Lucas v. South Carolina Coastal Commission (1992)
The Founders considered private property rights to be an important basis for all other individual rights, but believed that the federal government was empowered to take private property “for public use,” as long as just compensation was paid to the owner. This month we spotlight the 1992 case of Lucas v. South Carolina Coastal Commission, when the Supreme Court was asked to decide if the government had to compensate a property owner when a new law banned new construction on the land where he’d planned to build.
Student Handout (PDF)
Lucas stood on the Isle of Palms, the South Carolina beachfront land he had just purchased. He gazed at the construction going on around him, and smiled thinking about his plans to build two houses on the property. It was 1986. Two years later, though, the state legislature passed a law that meant Lucas would not be able to build on his land.
The South Carolina legislature wanted to prevent further erosion on the beach, and enacted the Beachfront Management Act. This law banned new construction on the land Lucas had purchased. The Fifth Amendment, applied to the states through the Fourteenth Amendment, says, “nor shall private property be taken for public use without just compensation.” Lucas still owned his land. The government had also not physically invaded it. Had the government “taken” it by preventing him from building on it?
Lucas filed suit and his case eventually went to the Supreme Court. South Carolina argued that the land Lucas had purchased was an “extremely valuable” public resource, and that the ban on construction was designed to preserve the land. The ban on construction was also designed to prevent public harm due to frequent flooding, and Lucas was owed nothing. Lucas argued that the state should pay him just compensation for depriving him of all economic use of his land.
The Supreme Court ruled (6-2) that the government had indeed taken Lucas’s land and he was owed compensation. The Court held, “When the owner of real property has been called upon to sacrifice all economically beneficial uses in the name of the common good, that is, to leave his property economically idle, he has suffered a taking.”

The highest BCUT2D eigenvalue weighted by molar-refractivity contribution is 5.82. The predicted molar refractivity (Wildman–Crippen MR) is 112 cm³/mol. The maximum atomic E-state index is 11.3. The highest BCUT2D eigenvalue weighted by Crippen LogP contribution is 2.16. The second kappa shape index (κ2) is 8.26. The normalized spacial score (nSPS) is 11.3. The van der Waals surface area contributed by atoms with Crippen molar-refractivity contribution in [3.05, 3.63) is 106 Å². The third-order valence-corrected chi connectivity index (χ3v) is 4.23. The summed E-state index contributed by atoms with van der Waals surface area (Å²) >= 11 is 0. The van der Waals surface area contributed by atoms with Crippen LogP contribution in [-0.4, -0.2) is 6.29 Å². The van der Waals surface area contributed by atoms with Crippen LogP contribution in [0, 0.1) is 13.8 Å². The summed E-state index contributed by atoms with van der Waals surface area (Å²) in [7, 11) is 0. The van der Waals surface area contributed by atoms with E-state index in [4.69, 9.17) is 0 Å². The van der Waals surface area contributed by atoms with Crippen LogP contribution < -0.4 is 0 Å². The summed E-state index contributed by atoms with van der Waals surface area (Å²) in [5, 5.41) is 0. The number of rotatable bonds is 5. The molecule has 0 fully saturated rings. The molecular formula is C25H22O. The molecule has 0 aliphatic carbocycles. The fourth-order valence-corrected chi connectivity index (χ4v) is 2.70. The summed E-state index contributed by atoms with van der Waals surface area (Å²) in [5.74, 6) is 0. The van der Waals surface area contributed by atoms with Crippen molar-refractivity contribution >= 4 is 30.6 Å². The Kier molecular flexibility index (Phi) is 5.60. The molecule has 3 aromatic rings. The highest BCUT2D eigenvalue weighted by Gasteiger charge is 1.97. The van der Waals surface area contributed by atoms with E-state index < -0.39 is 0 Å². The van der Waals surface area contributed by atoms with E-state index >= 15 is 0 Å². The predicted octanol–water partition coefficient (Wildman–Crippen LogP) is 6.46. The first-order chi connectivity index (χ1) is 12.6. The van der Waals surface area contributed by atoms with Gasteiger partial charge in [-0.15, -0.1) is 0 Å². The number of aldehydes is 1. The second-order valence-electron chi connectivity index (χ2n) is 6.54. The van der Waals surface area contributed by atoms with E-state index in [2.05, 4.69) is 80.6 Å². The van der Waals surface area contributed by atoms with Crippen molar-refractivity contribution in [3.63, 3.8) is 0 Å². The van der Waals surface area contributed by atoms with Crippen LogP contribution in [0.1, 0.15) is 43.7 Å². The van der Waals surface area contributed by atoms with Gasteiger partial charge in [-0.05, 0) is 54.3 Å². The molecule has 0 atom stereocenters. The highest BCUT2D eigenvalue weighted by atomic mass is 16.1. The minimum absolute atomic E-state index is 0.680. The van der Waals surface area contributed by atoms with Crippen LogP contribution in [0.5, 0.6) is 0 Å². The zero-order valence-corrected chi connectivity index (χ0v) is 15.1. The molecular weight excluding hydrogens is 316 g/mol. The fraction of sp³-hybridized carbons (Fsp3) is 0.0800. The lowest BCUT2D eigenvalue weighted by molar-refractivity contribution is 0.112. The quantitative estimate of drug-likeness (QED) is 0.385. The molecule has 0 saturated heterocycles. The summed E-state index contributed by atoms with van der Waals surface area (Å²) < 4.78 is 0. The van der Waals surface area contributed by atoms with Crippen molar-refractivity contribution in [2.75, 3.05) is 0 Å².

The Court acknowledged that individuals must expect a certain amount of regulations on land, and those do not require owners to be compensated. However, the opinion continued, “When… a regulation that declares “off limits” all economically productive or beneficial uses of land…compensation must be paid to sustain it.”
Comprehension and Critical Thinking Questions
- What happened to bring Lucas v. South Carolina Coastal Commission to the Supreme Court?
- How did the Supreme Court rule?
- What was the Court’s reasoning for its ruling?
- The government is charged with making laws to protect the environment. How might the ruling in Lucas impact government’s ability to set aside certain lands in the name of conservation?
- In his dissent, Justice Blackmun noted that the property Lucas had purchased was unstable, flooding in half of the last forty years. Lucas did not dispute the findings that the land was unstable and that new construction could be dangerous and threaten nearby structures. Blackmun argued that the case rested on “the principle that the State has full power to prohibit an owner’s use of property if it is harmful to the public. Since no individual has a right to use his property so as to create a nuisance or otherwise harm others, the State has not ‘taken’ anything…” Do you agree? Why or why not?
After students are familiar with the facts of the case, ask them to choose a side and prepare arguments such as those attorneys would have offered before the Court. Have them list their arguments on one side of a Venn diagram. Then have the class listen to the oral arguments, and complete the Venn diagram with arguments presented by their side in the case. Which arguments were the same? Did students think of any arguments that were not presented?
Oral Arguments can be accessed at Oyez.